The Sensuous Cellist
BY ROBERTA WALKER
What with her out-on-a-limb fashion sense, her romance with conductor-boss Pinchas Zukerman, and her kick-ass karate chops, drop-dead blonde Amanda Forsyth is not your standard classical musician.
On stage, she stands out. Like a radiant in a dark orchestral sea, Amanda Forsyth glows in the front row of the National Arts Centre Orchestra. Her hand flutters around the neck of her cello; her body sways ever so slightly, moved by the power of the music. At moments, a smile flickers across her face, reflecting the sheer thrill of making such a beautiful sound. With a growing solo career and a 1997 Juno Award, Forsyth is ranked by reviewers as one of the best Canadian cellists of her generation.
What’s more, she’s gorgeous.
The joined the NACO four years ago after she was invited for the summer to fill in for a cellist who had left. Since then, Forsyth has added more than a tighter sound to the cello section. Her rock-star fashion sense has punched a hole in the stuffy image of classical musicians; on stage, her provocative attire – spike heels, bustiers, and see-through fabrics – has pushed the limits of the orchestra dress code. I mean, how many other orchestras have a principal cellist who has made it to the city’s best-dressed list and is featured in fur coat ads?
Everything in Forsyth’s life is energetic and bold – her performances, her clothing, and even her choice of fitness activities. For the past three years, she has been studying combat karate with specialist Mark Slater, her personal trainer. Of course, she does not break boards with her priceless hands. Instead, she concentrates on the kicks. And kick she does. In a workout, she will do anywhere from 500 to 600. Today, as she practices, her strong musician’s hands are floating in front of her face, locked in fighting form. “She’s a natural,” says Slater. “If she hadn’t been a cellist, she would have made a great boxer.”
Forsyth says this is the first time in her life that she has allowed herself to pursue physical activities. The thirty-five year old musician began performing at three, trained in London and New York, played with the Toronto Symphony and, by twenty-four, was already holding the prestigious seat of principal cello with the Calgary Philharmonic. Although the demands on her as a cellist are soaring, she has reached a point where she is able to look beyond her beloved instrument. “When I was younger, I was so dedicated that I never had time to do the other stuff. I never had hobbies. Everything was about music. I never played volleyball, because I could sprain my hand. I never skied. I never did crafts. I never did swimming.” Now she wants to try a lot of those pursuits that she missed as a kid – and karate is the perfect outlet for her boundless energy. “After the Chamber Music Festival in Santa Fe, Mark comes down and I just train, train, train,” she says.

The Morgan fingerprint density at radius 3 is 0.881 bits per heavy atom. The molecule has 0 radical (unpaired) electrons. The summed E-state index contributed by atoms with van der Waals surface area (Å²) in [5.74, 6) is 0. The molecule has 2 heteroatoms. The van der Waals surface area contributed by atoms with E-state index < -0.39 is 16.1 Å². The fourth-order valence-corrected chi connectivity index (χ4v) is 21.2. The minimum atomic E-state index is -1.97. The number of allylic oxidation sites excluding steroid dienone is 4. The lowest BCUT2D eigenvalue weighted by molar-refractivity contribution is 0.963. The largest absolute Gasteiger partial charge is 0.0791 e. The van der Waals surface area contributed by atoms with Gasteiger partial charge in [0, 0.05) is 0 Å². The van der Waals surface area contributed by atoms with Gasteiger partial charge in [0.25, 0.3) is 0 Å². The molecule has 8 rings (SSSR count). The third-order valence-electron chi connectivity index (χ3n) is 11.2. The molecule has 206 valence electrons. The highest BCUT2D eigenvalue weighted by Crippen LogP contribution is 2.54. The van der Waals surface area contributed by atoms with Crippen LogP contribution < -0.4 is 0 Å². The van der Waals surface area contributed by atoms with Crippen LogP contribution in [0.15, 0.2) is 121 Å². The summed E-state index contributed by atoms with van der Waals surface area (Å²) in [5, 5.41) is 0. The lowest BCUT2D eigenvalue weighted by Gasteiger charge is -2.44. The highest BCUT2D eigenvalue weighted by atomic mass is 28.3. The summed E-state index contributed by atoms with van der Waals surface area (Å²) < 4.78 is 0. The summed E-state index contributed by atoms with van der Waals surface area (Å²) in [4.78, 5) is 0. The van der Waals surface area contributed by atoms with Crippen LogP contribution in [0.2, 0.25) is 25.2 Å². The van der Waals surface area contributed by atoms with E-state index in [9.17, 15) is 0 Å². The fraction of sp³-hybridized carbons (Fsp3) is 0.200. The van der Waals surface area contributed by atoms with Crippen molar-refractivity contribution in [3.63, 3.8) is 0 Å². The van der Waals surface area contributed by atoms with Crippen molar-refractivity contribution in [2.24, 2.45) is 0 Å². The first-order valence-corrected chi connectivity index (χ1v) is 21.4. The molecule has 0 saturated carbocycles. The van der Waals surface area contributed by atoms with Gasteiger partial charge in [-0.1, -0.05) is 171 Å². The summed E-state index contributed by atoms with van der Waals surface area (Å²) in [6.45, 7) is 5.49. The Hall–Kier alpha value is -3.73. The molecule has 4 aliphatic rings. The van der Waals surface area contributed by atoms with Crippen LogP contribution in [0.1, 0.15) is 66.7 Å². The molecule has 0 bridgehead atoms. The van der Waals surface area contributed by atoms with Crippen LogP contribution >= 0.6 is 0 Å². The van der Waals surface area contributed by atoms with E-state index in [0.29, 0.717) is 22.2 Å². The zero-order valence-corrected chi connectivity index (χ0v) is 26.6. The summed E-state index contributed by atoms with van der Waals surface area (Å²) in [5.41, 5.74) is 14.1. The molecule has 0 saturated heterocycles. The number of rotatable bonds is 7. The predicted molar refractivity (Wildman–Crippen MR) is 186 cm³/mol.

She met her trainer through his controversial protege Alexei Yashin, one-time Senators star; one-time NAC patron – and according to the gossip columns, one-time Forsyth flame. Forsyth and Yashin did date briefly, and while the relationship was short-lived, the karate stuck. Forsyth now holds a red belt in the sport – halfway up the scale – and Slater says her determination will carry her further.
For most people, a jammed performance roster such as Forsyth’s would be more than a little stressful, but it just seems to fuel her momentum. In addition to her post with the orchestra, which entails over forty performances annually, she can have as many as forty other engagements booked in a year. It’s not unusual for her to fly off to Florida or Chicago one morning, practice in the afternoon, perform that evening, and fly home in time for her NACO practice the next morning. on top of that, she manages to offer private music lesson and teach classes at the University of Ottawa. “The orchestra is my job, but the cello has been my life,” she says.